Title: Looking for Transwonderland
Author: Noo Saro Wiwa
Publisher: Soft Skull Press
Year of Publication: August 21, 2012
Number of Pages: 272
Reviewer: Ishola Oreofe Temitope
The book, Looking for Transwonderland is a Nigerian travel guide written by the daughter of the late Ken Saro Wiwa: Noo Saro Wiwa. Although the book is not very current, it is still relevant as the author provides perspectives inspired by personal experiences that many Nigerians can find relatable.
Noo Saro Wiwa used words which are descriptive and she provides good imageries. She describes various states in Nigeria which she visits to enlighten the reader about the culture, benefits, and disadvantages of living in such places.
She starts with Lagos, the former capital of Nigeria plagued with its massive influx of hawkers, people with entrepreneurial spirit, and peppered with a flair for religion. She capitalizes on how smaller institutions thrive against the failure of great Nigerian "State.” Noo Saro Wiwa also recognizes the growing nollywood industry as one with diversity which partakes in improving the Nigerian economy.
To Noo Saro Wiwa, Ibadan has always had an unusual tame. She talks about the misplaced government priorities and how she found herself in a situation of misplaced priorities. It was also in Ibadan that she discovered the disparity between traditional and western literacy.
Noo Saro Wiwa explores the cultural and social blessings of many cities and states while judging the more crucial issues of political decadence. She explored states like Abuja the seat of governmental power, Maiduguri, Rivers, and Calabar, where she surprisingly saw a recognizable change due to its clean streets and its then governor, Duke.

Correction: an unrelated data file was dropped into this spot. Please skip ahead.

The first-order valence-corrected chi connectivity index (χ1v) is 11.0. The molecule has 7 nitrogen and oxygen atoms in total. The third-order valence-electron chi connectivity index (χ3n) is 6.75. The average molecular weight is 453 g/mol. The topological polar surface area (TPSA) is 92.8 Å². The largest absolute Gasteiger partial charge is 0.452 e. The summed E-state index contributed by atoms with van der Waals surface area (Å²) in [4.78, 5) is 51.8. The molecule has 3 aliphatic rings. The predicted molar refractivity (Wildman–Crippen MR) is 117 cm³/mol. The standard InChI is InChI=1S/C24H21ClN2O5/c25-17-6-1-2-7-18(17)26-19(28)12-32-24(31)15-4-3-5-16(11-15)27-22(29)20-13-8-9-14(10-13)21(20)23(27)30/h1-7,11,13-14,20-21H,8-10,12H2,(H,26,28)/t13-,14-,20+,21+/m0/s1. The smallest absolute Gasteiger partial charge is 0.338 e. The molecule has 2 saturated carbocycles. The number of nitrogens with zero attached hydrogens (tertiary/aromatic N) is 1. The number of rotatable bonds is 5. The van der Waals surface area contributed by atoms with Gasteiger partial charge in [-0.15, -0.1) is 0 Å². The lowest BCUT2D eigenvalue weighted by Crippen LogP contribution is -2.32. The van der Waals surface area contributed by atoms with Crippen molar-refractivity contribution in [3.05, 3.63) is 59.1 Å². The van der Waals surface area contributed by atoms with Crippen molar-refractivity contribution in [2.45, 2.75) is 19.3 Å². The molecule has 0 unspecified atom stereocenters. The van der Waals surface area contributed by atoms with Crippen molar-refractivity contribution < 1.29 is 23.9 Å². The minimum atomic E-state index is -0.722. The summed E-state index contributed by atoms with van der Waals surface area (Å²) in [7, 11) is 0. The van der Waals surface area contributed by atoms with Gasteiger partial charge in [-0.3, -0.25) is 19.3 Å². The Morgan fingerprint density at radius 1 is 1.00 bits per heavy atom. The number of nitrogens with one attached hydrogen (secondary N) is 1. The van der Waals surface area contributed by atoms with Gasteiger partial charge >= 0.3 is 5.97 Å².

At Jos, Noo Saro Wiwa noticed the poorly run museums, deteriorating art exhibitions, and cultural centers. She visited resorts like Nguru and Yankari where she discovered the high neglect of the tourism sector in Nigeria’s economy.
Noo Saro Wiwa is a matured writer who doesn't side with any fraction of the country for many reasons. She maintains a middle ground in her judgment and honestly gives her thoughts without fear. One would expect that Noo Saro Wiwa’s family history in Nigeria would have clouded views, but it didn’t. This book is one that I highly recommend and if I were to rate this book on a scale of 10, I would give it a 7.
Ishola Oreofe Temitope is a writer whose works feature across various online literary websites. She is a blogger and on her sites; Life of Oreofe: Sproloquio and ISLAY, she covers lifestyle issues. You can see more of her works through her social media account.
19/6/2018 11:59:44 am
Nice! Feels like a book I'd love to read, coming from someone with such family history and unclouded views. And this is actually a good way to explore Nigeria and encourage travel, so we can learn more on our history and uniqueness as well as appreciate and understand other cultures and societies. Well-done Oreofe!
12/6/2019 03:29:30 pm
Thank you Esther
20/6/2018 11:20:24 pm
All I can say is that the writer (of the book) would have had a whole lot more to say if the book had been written this year.
12/6/2019 03:30:19 pm
You totally should!
22/6/2018 09:27:51 pm
I haven't read the book but the summary has me hooked. I'd definitely love to get a copy, read and also share with my friends.
12/6/2019 03:31:10 pm
You should Pamela, i wpuld love to hear what you think about it!
23/6/2018 09:23:46 am
Another different concept of writing. You go to places and draw your views from the culture,trade and development taken place.
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